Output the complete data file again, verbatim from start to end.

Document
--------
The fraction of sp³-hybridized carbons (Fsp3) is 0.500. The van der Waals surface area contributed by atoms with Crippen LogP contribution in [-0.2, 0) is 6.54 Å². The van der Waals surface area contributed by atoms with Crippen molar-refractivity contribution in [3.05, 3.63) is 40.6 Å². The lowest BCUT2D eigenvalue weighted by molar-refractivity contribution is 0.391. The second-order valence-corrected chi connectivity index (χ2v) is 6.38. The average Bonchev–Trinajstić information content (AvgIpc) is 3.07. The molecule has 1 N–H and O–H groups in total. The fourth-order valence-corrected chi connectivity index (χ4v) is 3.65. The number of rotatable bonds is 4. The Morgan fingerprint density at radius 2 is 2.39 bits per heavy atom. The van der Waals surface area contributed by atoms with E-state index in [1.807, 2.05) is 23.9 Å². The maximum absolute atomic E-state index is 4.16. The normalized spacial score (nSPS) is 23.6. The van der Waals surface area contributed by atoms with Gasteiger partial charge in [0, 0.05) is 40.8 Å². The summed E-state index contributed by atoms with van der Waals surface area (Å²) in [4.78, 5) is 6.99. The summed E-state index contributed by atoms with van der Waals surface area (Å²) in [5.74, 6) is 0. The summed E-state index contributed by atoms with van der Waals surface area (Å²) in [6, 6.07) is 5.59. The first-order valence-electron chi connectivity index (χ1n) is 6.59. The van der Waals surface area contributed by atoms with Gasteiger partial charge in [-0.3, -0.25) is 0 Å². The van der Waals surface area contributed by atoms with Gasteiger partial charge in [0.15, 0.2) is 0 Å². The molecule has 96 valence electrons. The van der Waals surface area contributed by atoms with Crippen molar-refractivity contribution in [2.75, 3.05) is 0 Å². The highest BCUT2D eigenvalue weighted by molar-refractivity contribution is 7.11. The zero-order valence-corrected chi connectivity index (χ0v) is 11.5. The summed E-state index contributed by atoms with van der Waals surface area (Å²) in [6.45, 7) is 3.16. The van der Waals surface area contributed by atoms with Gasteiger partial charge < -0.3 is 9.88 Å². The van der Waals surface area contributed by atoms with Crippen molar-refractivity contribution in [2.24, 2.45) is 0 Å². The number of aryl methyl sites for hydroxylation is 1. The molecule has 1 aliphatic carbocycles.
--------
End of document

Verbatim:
The fraction of sp³-hybridized carbons (Fsp3) is 0.500. The van der Waals surface area contributed by atoms with Crippen LogP contribution in [-0.2, 0) is 6.54 Å². The van der Waals surface area contributed by atoms with Crippen molar-refractivity contribution in [3.05, 3.63) is 40.6 Å². The lowest BCUT2D eigenvalue weighted by molar-refractivity contribution is 0.391. The second-order valence-corrected chi connectivity index (χ2v) is 6.38. The average Bonchev–Trinajstić information content (AvgIpc) is 3.07. The molecule has 1 N–H and O–H groups in total. The fourth-order valence-corrected chi connectivity index (χ4v) is 3.65. The number of rotatable bonds is 4. The Morgan fingerprint density at radius 2 is 2.39 bits per heavy atom. The van der Waals surface area contributed by atoms with E-state index in [1.807, 2.05) is 23.9 Å². The maximum absolute atomic E-state index is 4.16. The normalized spacial score (nSPS) is 23.6. The van der Waals surface area contributed by atoms with Gasteiger partial charge in [0, 0.05) is 40.8 Å². The summed E-state index contributed by atoms with van der Waals surface area (Å²) in [4.78, 5) is 6.99. The summed E-state index contributed by atoms with van der Waals surface area (Å²) in [5.74, 6) is 0. The summed E-state index contributed by atoms with van der Waals surface area (Å²) in [6, 6.07) is 5.59. The first-order valence-electron chi connectivity index (χ1n) is 6.59. The van der Waals surface area contributed by atoms with Gasteiger partial charge in [-0.3, -0.25) is 0 Å². The van der Waals surface area contributed by atoms with Gasteiger partial charge in [0.15, 0.2) is 0 Å². The molecule has 96 valence electrons. The van der Waals surface area contributed by atoms with Crippen molar-refractivity contribution in [2.75, 3.05) is 0 Å². The highest BCUT2D eigenvalue weighted by molar-refractivity contribution is 7.11. The zero-order valence-corrected chi connectivity index (χ0v) is 11.5. The summed E-state index contributed by atoms with van der Waals surface area (Å²) in [6.45, 7) is 3.16. The van der Waals surface area contributed by atoms with Gasteiger partial charge < -0.3 is 9.88 Å². The van der Waals surface area contributed by atoms with Crippen molar-refractivity contribution in [2.24, 2.45) is 0 Å². The number of aryl methyl sites for hydroxylation is 1. The molecule has 1 aliphatic carbocycles.